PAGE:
By FUNA and Touzai. Released in Japan by Kodansha. Released in North America by Sol Press. Translated by Lukas Ruplys.
This is the third of FUNA’s series to be brought over to the West, but it was apparently the first one serialized (though they do say this and Potions debuted almost at the same time). Having now read all three, there’s no question why Make My Abilities Average! got the attention and the forthcoming anime adaptation: it’s the best of then. Potions gets by on Kaoru being somewhat terrifying rather than cute and plucky, and both it and MMAA have the heroines having to deal with situations where they’re dealing with permanently being in another world, even if they’re loaded up with ridiculous cheats. Mitsuha, though she appears to “die” and be reborn in a fantasy world, in fact has it the best of all of them. As a result, the danger level in this first book is fairly low, and it’s not as interesting as a result. That said, if you enjoy FUNA’s ridiculously OP heroines, there’s a lot to like here.
Mitsuha starts off the book pretty badly, to be honest. She’s not dead like Mile or Kaoru, but her parents and older brother are, leaving her alone and dealing with the fallout. One day at a lookout point, she’s attacked by some young creeps (she’s 18 but looks 12, in the best anime cliche tradition) and they accidentally push her off the edge onto the rocky cliffs below. She wakes up in a forest, and after walking herself to collapse finds herself in a rustic cabin… indeed, in a rustic world. Eventually she discovers that she can transport herself between this world and Japan, and, thanks to some friendly deus ex machinas who explain why she isn’t dead, she also can speak any language and has a healing factor. So what’s a young, recently orphaned young woman to do? Why, earn a pile of gold coins in the fantasy world, convert it over in Japan, and live a life of ease! Except she’s a FUNA heroine, so adventure and ridiculousness is bound to follow.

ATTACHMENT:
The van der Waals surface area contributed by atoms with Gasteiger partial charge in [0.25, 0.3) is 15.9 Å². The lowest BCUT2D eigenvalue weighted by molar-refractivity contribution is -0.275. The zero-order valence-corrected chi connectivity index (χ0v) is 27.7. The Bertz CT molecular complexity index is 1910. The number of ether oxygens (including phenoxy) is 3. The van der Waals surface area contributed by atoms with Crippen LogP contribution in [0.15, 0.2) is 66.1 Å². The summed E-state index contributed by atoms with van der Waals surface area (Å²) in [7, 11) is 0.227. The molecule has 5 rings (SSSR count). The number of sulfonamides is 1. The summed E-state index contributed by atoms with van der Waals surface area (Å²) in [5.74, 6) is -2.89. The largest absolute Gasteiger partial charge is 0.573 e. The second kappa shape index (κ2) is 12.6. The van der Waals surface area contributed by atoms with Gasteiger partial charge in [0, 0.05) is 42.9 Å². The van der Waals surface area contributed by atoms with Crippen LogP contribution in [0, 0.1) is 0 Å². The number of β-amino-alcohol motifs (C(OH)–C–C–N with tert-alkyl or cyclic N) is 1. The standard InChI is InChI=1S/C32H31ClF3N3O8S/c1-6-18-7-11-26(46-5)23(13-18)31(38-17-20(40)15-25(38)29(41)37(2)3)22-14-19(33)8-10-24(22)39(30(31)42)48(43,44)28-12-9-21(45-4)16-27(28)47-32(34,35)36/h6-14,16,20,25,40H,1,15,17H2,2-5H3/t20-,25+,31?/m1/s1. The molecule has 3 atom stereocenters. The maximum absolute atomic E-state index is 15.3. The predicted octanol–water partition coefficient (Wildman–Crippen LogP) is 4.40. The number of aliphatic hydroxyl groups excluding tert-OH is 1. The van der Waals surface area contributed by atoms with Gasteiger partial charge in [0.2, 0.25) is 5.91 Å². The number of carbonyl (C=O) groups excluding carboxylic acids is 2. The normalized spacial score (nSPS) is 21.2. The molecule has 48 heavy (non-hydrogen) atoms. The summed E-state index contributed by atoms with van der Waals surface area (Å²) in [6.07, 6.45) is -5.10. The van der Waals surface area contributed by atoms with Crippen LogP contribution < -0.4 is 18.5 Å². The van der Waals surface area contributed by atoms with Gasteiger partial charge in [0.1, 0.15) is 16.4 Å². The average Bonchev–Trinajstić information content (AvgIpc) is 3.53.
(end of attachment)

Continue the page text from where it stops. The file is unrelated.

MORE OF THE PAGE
As with Mile, and especially Kaoru, there is a risk of Mitsuha coming off as uber-smug, especially when she’s doing things like bribing mercenaries to teach her how to use knives and guns, or showing off her general store with amazing inventions such as store-bought shampoo. (There’s also FAR more intrustive fourth-wall breaking in this book.) This being the case, I thought the best scene in the book is when she’s ingratiating herself with the local noble family, all of whom are taken in by her sob story (adapted for the fantasy world), and she gets carried away and calls the patriach “Father”… then starts to unconsciously cry. It’s a reminder that the author really does remember the character backstories, and this is a young woman who recently lost her entire family, who appeared to be pretty loving from what we hear (though the brother was a bit of an otaku). It’s a nice bit of grounding that helps you smile and nod when you see Mitsuha use dry ice and the power of FISH to wow everyone at a debutante ball.
This is my first Sol Press purchase. The translation was good, but the digital formatting was merely eh. They need to figure out how to make the interstitial pictures be one page on their own, rather than having text on the same page. That said, if you’re looking for silly heroines, and have run out of Make My Abilities Average!, this is a pretty good purchase.